Prince George City Council decided to increase the city’s financial investment into public transportation along Highway 16 from one year to five at last night’s budget meeting.

Council initially planned to test the waters with a one-year commitment but decided to lengthen it after a request from the Regional District of Bulkley-Nechako. The short-term investment would’ve left the future of the service unstable, especially after the City of Prince Rupert opted out of the plan last month. All of these were factors in the decision, according to Mayor Lyn Hall.

“We didn’t want to see it fall apart. We really looked at the one-year commitment just as a test, we had other conversations after we made that decision and we’re pretty comfortable with where we’re at right now.”

Each community’s contribution is based on a per capita formula and will cover operational expenses. Being the biggest community along the corridor, Prince George’s annual $50,000 investment is the largest of all.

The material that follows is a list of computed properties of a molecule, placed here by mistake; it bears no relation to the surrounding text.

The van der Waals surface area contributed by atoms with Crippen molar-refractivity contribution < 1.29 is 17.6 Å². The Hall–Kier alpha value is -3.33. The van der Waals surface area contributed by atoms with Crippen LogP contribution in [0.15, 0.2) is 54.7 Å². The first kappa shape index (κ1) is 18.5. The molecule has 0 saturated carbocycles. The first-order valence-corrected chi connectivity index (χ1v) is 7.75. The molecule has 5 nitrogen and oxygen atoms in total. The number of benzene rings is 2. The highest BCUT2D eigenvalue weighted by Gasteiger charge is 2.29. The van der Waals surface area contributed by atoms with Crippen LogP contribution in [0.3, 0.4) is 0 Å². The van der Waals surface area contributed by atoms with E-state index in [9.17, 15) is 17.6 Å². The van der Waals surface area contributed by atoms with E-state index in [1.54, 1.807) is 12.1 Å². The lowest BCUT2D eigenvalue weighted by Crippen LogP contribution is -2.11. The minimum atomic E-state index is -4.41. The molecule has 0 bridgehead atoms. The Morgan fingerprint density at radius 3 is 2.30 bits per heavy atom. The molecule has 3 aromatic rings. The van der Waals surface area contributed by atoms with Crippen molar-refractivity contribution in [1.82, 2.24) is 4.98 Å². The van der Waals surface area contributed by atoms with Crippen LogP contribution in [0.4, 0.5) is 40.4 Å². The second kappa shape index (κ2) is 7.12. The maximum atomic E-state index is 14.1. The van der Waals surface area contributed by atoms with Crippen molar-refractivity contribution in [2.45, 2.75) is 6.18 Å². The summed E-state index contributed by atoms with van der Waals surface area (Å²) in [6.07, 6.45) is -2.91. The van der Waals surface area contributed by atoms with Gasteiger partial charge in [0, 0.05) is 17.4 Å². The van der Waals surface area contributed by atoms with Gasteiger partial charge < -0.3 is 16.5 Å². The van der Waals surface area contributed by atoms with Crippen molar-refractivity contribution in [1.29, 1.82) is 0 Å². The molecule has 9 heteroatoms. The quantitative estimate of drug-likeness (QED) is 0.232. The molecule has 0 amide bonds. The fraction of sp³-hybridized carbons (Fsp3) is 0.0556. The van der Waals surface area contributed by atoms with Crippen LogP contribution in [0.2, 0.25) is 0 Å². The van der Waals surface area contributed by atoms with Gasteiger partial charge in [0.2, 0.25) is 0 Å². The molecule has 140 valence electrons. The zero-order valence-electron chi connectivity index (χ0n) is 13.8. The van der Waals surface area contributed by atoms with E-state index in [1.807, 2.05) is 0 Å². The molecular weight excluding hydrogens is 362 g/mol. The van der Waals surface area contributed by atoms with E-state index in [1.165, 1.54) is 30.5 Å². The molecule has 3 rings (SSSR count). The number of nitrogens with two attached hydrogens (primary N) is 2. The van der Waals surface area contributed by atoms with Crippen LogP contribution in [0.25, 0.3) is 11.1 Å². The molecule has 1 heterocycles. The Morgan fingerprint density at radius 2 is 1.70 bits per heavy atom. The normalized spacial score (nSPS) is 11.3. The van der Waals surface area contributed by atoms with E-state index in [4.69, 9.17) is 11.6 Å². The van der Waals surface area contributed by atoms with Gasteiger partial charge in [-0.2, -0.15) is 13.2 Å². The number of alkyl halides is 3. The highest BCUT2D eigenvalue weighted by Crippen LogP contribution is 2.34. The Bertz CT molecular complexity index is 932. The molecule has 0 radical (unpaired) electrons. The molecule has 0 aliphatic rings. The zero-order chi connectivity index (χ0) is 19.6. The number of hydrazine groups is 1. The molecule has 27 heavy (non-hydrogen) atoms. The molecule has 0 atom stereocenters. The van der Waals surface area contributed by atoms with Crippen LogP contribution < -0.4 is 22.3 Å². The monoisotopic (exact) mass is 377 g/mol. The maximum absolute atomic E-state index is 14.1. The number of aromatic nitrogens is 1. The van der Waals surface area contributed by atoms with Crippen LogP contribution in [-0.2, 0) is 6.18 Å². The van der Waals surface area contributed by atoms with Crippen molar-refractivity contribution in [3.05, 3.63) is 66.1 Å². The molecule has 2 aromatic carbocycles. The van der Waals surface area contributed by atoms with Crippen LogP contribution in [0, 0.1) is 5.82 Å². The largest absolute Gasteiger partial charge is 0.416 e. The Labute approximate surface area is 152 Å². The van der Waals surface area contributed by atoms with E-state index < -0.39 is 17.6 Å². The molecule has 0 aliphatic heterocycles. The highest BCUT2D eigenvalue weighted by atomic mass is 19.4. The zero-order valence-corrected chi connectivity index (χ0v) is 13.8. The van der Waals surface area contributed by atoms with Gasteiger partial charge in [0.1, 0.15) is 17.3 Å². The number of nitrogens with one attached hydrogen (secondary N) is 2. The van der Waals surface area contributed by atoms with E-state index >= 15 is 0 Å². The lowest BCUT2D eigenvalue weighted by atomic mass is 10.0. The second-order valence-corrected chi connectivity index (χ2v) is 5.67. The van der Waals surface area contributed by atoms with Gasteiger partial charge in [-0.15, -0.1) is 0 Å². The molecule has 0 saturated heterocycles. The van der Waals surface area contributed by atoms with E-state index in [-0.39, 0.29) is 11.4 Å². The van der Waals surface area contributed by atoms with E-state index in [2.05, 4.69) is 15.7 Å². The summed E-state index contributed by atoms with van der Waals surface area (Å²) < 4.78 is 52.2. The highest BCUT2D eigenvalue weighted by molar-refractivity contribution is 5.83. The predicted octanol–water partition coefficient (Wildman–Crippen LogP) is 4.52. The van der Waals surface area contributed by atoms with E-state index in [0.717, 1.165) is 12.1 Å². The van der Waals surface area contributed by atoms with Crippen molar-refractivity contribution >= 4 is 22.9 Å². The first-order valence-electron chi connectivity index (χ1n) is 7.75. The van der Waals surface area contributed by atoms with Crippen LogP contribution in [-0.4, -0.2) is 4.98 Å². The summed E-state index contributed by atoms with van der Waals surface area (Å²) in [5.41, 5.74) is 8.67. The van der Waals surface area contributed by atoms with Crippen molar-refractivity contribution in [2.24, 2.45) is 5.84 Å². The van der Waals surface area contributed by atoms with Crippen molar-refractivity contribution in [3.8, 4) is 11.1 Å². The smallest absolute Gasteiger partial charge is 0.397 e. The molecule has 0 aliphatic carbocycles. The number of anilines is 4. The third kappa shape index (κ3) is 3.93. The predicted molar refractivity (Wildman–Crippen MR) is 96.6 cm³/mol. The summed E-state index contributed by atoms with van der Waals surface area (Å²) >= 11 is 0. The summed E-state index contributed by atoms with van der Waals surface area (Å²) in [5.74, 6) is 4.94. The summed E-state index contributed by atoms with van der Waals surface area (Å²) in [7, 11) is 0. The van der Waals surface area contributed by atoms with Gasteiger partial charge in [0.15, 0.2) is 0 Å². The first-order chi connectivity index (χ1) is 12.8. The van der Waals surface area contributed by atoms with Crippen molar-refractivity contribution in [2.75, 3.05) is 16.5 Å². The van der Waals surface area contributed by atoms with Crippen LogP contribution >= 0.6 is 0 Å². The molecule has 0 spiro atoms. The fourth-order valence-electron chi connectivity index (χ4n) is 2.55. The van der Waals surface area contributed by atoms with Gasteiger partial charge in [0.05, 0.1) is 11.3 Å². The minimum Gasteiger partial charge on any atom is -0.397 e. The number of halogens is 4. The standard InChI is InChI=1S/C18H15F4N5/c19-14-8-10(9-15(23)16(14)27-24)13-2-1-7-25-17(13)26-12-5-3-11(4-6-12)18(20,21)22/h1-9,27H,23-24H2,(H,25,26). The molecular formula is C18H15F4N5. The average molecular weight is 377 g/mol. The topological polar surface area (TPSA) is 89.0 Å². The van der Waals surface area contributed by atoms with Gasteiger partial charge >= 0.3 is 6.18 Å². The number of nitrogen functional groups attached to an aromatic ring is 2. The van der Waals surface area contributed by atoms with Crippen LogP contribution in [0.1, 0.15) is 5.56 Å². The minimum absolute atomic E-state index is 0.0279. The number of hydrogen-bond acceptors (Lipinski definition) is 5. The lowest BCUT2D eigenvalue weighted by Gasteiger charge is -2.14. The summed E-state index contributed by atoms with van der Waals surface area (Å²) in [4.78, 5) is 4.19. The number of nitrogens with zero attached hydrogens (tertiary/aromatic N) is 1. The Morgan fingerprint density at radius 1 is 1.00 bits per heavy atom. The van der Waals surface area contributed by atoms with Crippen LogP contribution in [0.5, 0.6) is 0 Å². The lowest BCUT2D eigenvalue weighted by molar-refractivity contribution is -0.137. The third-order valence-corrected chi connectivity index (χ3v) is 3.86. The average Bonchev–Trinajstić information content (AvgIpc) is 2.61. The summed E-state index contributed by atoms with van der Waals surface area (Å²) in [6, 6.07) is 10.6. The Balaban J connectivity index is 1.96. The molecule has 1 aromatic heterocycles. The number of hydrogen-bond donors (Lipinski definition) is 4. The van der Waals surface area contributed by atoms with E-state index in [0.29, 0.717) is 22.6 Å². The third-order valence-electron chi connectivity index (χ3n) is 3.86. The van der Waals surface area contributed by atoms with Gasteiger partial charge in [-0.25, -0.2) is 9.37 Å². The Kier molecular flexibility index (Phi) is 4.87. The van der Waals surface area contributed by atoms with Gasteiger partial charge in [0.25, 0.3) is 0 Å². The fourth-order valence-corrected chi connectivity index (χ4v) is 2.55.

Chart and text are taken from document shared at Council’s December 19th, 2016 meeting


With this service, traveling along the highway will be much safer. Those who can’t afford a train, coach ticket or car won’t have to hitchhike. Councillor Susan Scott says someone’s financial situation shouldn’t jeopardize their safety.

“We need to better equip people who need to come here for appointments or even if they want to come and shop for the day, to have a safe, reliable way to get home again.”

The provincial government announced back in June it will invest $2.4 million over three years to cover the service’s capital costs and $1.5 million over two years for more webcams and bus shelters along the corridor.

The five planned stops in Prince George are Westgate Mall, Pine Centre, Spruceland Mall, Prince George Hospital and Downtown.

The proposed route would run on Tuesdays, Thursdays, and Saturdays. There is no start date for the local service yet. The Smithers-Moricetown leg of the corridor began service on Monday.